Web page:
Glutamate is the major excitatory neurotransmitter in the central nervous system, and many of its effects are mediated by N-methyl-D-aspartate receptors (NMDARs). Malfunction of NMDARs may participate in many neurodegenerative and psychiatric disorders. Accumulating evidence shows that D-serine physiologically regulates the activity of NMDARs, and serine racemase (SR) is the main enzyme in mammals responsible for endogenous production of D-serine. To analyze structure-function relationships of this enzyme, we cloned the cDNA of human SR, expressed it in E. coli and purified it with affinity chromatography. Michaelis-Menten kinetics indicated a Km value of 14 mM and Vmax value of 3.66 μmol·mg-1·hr-1 at 37°C when L-serine was used as a substrate for purified SR. Native polyacrylamide gel electrophoresis, gel-filtration chromatography and protein cross-linking experiments revealed that dimer is the major form of recombinant SR in phosphate buffer, though there were small amounts of monomer, tetramer, and larger aggregates. Activity assays showed that the dimeric gel-filtration fraction held the highest activity. Addition of dithiothreitol (DU) in buffers increased the activity of SR through enhancing the recovery of noncovalent SR dimer, suggesting that optimal activity depends on prevention of disulfide-bound dimer, tetramer, and aggregates during refolding and/or reduction of the sulfhydryl group of critical cysteine residue(s) located in the enzyme's active center or modulatory site. Data also showed that lipopolysaccharide (LPS) elevated the sodium dodecyl sulphate (SDS)/Rmercaptoethanol (pME)-resistant SR dimer in microglia. A peroxynitrite donor: 3-morpholinosydnonimine hydrochloride (SIN-1) treatment of recombinant human SR increased SDS/βME-resistant dimer and decreased enzyme activity, which suggests that peroxynitrite may be responsible for the elevation of SDS/βME-resistant SR dimer in microglia under LPS stimulation. Mass spectroscopy revealed that a disulfide bond is formed between Cys6 and Cys113 intramolecularly and/or intermolecularly in SDS/βME-resistant SR dimer, which indicates that Cys6 and/or Cys113 are critical for SR structure and catalysis. The above evidence leads to the following conclusion: noncovalent SR dimer with free sulfhydryl group(s) is essential for full enzyme activity.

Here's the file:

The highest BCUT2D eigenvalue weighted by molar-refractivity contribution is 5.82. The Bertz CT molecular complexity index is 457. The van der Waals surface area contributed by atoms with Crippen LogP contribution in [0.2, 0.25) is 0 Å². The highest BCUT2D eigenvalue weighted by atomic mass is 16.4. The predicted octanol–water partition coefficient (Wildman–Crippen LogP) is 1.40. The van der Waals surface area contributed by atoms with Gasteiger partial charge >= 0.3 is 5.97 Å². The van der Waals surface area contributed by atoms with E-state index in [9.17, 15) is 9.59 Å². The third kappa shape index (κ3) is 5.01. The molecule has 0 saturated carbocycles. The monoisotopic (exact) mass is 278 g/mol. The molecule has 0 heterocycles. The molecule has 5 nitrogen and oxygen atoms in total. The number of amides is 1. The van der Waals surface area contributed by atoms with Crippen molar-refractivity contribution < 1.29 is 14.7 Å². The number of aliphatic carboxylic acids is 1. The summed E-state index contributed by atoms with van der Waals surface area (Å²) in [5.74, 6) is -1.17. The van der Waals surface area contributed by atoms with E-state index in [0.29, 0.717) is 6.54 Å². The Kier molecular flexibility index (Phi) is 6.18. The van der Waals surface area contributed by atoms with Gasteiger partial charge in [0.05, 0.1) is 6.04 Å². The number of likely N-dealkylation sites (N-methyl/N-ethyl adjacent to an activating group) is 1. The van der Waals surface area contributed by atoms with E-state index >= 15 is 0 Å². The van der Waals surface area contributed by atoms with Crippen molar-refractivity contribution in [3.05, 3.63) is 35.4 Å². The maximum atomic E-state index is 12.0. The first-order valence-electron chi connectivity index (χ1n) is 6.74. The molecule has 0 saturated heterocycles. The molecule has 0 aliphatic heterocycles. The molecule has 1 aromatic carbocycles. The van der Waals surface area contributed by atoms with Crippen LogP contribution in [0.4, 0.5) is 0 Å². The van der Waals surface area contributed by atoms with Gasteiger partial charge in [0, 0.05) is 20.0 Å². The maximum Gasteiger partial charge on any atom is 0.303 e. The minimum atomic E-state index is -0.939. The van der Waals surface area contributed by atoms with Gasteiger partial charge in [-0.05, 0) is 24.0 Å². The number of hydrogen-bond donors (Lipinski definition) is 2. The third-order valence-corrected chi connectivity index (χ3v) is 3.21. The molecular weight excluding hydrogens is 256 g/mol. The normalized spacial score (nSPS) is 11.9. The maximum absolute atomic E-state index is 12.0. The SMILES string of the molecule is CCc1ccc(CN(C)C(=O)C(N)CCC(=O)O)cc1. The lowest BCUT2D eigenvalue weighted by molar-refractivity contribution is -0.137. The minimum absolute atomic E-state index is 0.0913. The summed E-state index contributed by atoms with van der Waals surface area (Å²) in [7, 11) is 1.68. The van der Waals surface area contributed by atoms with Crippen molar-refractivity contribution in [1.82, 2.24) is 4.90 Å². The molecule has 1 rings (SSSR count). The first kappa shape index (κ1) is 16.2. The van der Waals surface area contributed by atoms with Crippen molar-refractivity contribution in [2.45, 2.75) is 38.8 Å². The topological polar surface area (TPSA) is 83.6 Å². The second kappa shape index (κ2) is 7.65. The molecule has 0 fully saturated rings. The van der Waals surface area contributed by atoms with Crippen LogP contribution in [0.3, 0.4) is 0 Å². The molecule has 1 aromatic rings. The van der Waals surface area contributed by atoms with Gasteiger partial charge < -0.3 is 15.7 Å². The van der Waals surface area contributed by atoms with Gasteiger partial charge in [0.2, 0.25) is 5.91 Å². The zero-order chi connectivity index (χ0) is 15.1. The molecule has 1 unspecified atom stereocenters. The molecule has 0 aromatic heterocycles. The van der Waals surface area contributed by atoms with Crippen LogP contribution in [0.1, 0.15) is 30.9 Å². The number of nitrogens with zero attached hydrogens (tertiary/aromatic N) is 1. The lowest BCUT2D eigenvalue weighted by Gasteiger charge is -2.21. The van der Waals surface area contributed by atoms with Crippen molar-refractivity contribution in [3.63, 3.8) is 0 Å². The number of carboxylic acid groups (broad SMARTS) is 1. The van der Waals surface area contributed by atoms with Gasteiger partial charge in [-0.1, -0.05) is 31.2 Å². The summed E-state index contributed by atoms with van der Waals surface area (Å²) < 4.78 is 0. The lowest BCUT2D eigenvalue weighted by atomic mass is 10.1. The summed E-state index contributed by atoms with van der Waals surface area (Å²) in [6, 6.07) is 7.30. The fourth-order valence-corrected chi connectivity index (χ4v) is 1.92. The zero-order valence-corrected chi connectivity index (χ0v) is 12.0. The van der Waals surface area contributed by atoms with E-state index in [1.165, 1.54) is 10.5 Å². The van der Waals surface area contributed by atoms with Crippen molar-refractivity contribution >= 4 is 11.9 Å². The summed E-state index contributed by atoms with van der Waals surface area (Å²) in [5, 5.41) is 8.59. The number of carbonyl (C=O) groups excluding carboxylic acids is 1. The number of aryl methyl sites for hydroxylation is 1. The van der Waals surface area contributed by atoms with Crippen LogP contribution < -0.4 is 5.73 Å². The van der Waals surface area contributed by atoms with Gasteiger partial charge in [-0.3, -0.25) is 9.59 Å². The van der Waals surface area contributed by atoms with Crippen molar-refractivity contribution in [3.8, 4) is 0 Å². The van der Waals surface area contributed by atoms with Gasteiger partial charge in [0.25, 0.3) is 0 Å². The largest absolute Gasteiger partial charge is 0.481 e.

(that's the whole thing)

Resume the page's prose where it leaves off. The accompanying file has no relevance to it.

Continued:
Further, phosphorylation of SR by protein kinase PKA and PKC, the effects of glutamate and cannabinoid receptor on D-serine production in glia, and SR expression during NTera2 cell differentiation were investigated.
|Advisor:||Barger, Steven W.|
|School:||University of Arkansas for Medical Sciences|
|School Location:||United States -- Arkansas|
|Source:||DAI-B 71/06, Dissertation Abstracts International|
|Subjects:||Molecular biology, Neurosciences|
|Keywords:||D-serine, NMDA receptor, Neurotransmitters, Serine racemase|
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